Jubilant Juventus risk getting carried away

TURIN Thu Nov 8, 2012 5:57pm IST

Juventus' Fabio Quagliarella (L) celebrates with teammate Alessandro Matri after scoring against Nordsjaelland during their Champions League Group E soccer match at the Juventus stadium in Turin November 7, 2012. REUTERS/Giorgio Perottino

Juventus' Fabio Quagliarella (L) celebrates with teammate Alessandro Matri after scoring against Nordsjaelland during their Champions League Group E soccer match at the Juventus stadium in Turin November 7, 2012.

Credit: Reuters/Giorgio Perottino

TURIN (Reuters) - Juventus were in euphoric mood after trouncing Nordsjaelland 4-0 in the Champions League, yet still have a huge job in front of them if they are to reach the knockout stages.

Defender Leonardo Bonucci described their performance against the Danish champions as "close to perfection" while goalkeeper Gianliugi Buffon said it showed that few teams could match the Serie A champions on a good day.

"We are Juve and we have to try to win every game we play," Bonucci told reporters.

"We played a very good game, this was a great Juventus. I think we were close to perfection."

Assistant coach Angelo Alessio, who is standing in for the suspended Antonio Conte, added: "Everybody played well and the result is clear: it was a great performance."

Buffon said: "This was a very convincing performance that showed if Juve step on to the field with the right ingredients then few teams in the world can keep up with them."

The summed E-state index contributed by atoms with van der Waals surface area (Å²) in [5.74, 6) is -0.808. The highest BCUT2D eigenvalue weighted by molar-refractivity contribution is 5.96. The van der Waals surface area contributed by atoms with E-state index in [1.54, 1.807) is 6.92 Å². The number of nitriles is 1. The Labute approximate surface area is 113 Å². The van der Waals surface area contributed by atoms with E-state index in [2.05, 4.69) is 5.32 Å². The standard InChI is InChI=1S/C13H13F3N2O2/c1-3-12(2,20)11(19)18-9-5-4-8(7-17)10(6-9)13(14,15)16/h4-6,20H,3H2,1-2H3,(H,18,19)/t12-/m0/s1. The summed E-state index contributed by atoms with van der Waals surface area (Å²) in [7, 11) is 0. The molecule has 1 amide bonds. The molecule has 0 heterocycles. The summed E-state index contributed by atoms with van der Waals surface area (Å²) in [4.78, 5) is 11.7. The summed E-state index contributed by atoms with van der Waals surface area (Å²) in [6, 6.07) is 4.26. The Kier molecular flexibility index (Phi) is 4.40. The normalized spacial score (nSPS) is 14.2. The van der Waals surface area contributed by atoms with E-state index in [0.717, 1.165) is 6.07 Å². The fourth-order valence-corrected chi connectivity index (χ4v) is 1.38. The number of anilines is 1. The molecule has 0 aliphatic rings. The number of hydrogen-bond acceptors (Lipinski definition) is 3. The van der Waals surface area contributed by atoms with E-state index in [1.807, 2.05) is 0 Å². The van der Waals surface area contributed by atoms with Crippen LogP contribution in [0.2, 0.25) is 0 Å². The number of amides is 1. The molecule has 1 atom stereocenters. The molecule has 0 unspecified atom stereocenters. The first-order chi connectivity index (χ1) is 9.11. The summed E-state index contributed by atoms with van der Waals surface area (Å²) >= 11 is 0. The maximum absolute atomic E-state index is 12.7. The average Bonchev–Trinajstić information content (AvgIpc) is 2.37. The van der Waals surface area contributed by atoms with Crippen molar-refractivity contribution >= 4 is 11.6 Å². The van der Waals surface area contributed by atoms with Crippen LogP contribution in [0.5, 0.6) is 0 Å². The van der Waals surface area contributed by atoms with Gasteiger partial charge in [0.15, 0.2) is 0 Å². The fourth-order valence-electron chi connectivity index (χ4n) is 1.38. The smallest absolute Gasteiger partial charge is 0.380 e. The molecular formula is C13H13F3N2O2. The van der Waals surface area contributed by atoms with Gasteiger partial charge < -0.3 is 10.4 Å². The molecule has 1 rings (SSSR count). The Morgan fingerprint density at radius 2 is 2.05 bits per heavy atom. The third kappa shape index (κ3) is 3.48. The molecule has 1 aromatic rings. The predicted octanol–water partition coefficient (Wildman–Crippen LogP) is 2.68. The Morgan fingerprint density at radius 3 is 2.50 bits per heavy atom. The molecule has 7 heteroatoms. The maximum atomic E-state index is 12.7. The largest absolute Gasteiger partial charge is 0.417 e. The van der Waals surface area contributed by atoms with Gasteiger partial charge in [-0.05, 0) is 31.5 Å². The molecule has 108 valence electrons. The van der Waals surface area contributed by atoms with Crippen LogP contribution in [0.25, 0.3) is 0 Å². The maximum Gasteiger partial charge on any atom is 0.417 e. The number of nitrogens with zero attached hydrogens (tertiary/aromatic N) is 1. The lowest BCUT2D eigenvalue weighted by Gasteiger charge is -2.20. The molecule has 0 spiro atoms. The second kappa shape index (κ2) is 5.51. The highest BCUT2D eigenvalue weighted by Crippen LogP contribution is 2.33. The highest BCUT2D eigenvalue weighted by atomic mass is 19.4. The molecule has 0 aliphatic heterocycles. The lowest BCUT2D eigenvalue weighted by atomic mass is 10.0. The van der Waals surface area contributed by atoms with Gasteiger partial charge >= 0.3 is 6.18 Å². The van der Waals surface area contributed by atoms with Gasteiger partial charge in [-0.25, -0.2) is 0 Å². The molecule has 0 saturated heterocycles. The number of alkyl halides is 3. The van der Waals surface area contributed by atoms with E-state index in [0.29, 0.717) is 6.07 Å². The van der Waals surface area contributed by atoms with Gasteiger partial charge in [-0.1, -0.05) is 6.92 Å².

Juve's relief was certainly understandable given the circumstances.

They had lost a 49-match unbeaten Serie A record against Inter Milan on Saturday and had drawn their last nine European games, including the first three in Group E against Shakhtar Donetsk, Chelsea and away to Nordsjaelland.

Yet, just as talk of a crisis following Saturday's defeat may have been exaggerated, they appeared to be over-reacting to their win against inexperienced opponents who had already conceded seven goals in the group and scored only one.

Juve are still likely to need four points from their last two games, at home to Chelsea on November 20, and away to Ukrainian champions Shakhtar Donetsk, if they are to progress.

When Andrea Pirlo is at his majestic best and Arturo Vidal and Claudio Marchisio are in full flow in midfield, they are certainly a formidable outfit especially with a home crowd behind them.

But they tend to play their best football in fits and starts, struggling to maintain their rhythm for the whole match, and are prone to lapses in concentration.

With a squad which lacks strength in depth, they are also vulnerable to injury and loss of form, with Pirlo especially difficult to replace.

Question marks also hang over the strikeforce.

Alessandro Matri has struggled for form and goals this season, Mirko Vucinic infuriates fans with his individualism and Sebastian Giovinco has shown only exasperating glimpses of the form which earned him the nickname Atomic Ant, although he scored a superb third on Wednesday.

Danish forward Nicklas Bendtner, signed from Arsenal in the close season, has struggled to settle and has barely played.

Juventus attempted to bring Sergio Aguero to the club last year but, with UEFA's financial fair play looming and Serie A in financial difficulties, they have discarded any further attempts at big-name signings.

"I would say that is an almost utopian idea, not just for Juventus but for any of the Italian teams," said sporting director Giuseppe Marotta before Wednesday's game.

"I think it would be very unlikely for a club to invest more than 30 million euros for a player." (Reporting by Brian Homewood; editing by Toby Davis)

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